It is cumbersome to manually convert loads of
String. This is a genuine problem when you want to expose a satisfying, easy to use API. The example in the introduction is contrived but it is exactly what you’ll deal with frequently.
You should let the users of your API decide how to create owned values for you. In other words, you shouldn’t simply accept
&strs everywhere and convert them yourself. The user may have better ways of getting you the data.
Here’s where you want to think about your API. Are you looking to own a string that comes from wherever? Or do you expect your functions to be called with a mix of string literals and/or
If it’s the former, then you’re not really looking for a
&str or a
String. You’re looking for something that has a
.to_string() method. That is, you’re looking for something that implements
ToString. Types that implement
ToString are common, you get it for free by implementing
If it’s the latter, then you’re looking for the common ground between a
&str, which we found clues to in the section above.
For functions that accept potentially generated strings
For a function that accepts arbitrary strings from anywhere — generated or non — you can accept arguments that implement
We talked about
impl [trait] vs
dyn [trait] yesterday but now I through in new syntax above. This is Rust’s generic syntax. The function
needs_string above could have been written like this:
Nothing would need to change in the code. What’s the difference? Very little.
impl [trait] in argument position is less powerful than generic syntax. Rust also has a
where keyword which you can use to make the same thing yet another way:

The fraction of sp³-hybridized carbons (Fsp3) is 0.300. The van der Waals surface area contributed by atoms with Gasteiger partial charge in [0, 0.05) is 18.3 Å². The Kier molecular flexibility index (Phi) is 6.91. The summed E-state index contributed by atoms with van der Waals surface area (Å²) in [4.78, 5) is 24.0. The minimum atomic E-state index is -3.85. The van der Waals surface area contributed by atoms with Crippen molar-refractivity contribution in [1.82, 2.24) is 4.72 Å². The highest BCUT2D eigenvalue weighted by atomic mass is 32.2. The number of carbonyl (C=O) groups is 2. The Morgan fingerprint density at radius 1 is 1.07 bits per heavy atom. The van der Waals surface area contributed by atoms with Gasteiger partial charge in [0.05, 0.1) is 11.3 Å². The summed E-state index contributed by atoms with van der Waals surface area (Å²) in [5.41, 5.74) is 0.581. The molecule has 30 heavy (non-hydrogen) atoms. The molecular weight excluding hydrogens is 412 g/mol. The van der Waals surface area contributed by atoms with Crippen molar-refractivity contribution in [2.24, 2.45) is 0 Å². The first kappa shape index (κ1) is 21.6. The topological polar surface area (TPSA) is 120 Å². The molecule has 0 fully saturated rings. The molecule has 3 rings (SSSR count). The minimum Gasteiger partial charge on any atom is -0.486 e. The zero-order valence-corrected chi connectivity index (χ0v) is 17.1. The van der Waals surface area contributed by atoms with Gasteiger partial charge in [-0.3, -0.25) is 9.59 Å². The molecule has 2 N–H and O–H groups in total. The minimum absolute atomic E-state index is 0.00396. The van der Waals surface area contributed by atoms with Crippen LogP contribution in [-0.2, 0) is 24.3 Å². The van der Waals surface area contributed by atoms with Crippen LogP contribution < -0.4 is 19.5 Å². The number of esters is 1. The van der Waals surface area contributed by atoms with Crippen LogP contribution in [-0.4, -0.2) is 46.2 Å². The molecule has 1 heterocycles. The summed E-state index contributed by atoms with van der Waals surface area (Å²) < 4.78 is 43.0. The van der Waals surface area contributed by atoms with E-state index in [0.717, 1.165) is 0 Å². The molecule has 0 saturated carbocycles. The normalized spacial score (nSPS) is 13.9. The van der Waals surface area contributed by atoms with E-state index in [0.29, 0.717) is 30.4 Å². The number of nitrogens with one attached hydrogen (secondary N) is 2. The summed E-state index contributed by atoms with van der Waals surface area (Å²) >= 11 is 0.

There’s zero difference between the
where syntax and the
<T: ToString> syntax. Adding the separate
where clause is for readability.
For functions that expect a mix of string literals and
If you didn’t read this section, you wouldn’t lose much. Using the
ToString method covers a lot of cases. You do however open your users up to the same concerns we described with using
.to_string() to convert
String in Day 6: Strings, Part 1. Many structs implement
Display. A user could pass a lot of objects to the function above without the compiler complaining. Additionally, implementations of
.to_string() may not always be cheap. Your users don’t necessarily know the internals of your code. You might be doing a lot of extra work for no good reason.
Since we already learned that a
&String can take the place of a
&str, we can generalize our inputs to anything that can be borrowed like a
You could use anything that implements
Borrow<str> and the below would work. However, you should accept anything that implements
AsRef<str> instead. What’s the difference? Borrow assumes more and can fail,
AsRef<str> assumes little and explicitly must not fail. There are more differences but they don’t matter for our usage here.
The below is extremely similar to the above but notice that our
ip_address is no longer a valid argument. Just because it has a printable string form doesn’t mean it can be trivially taken as a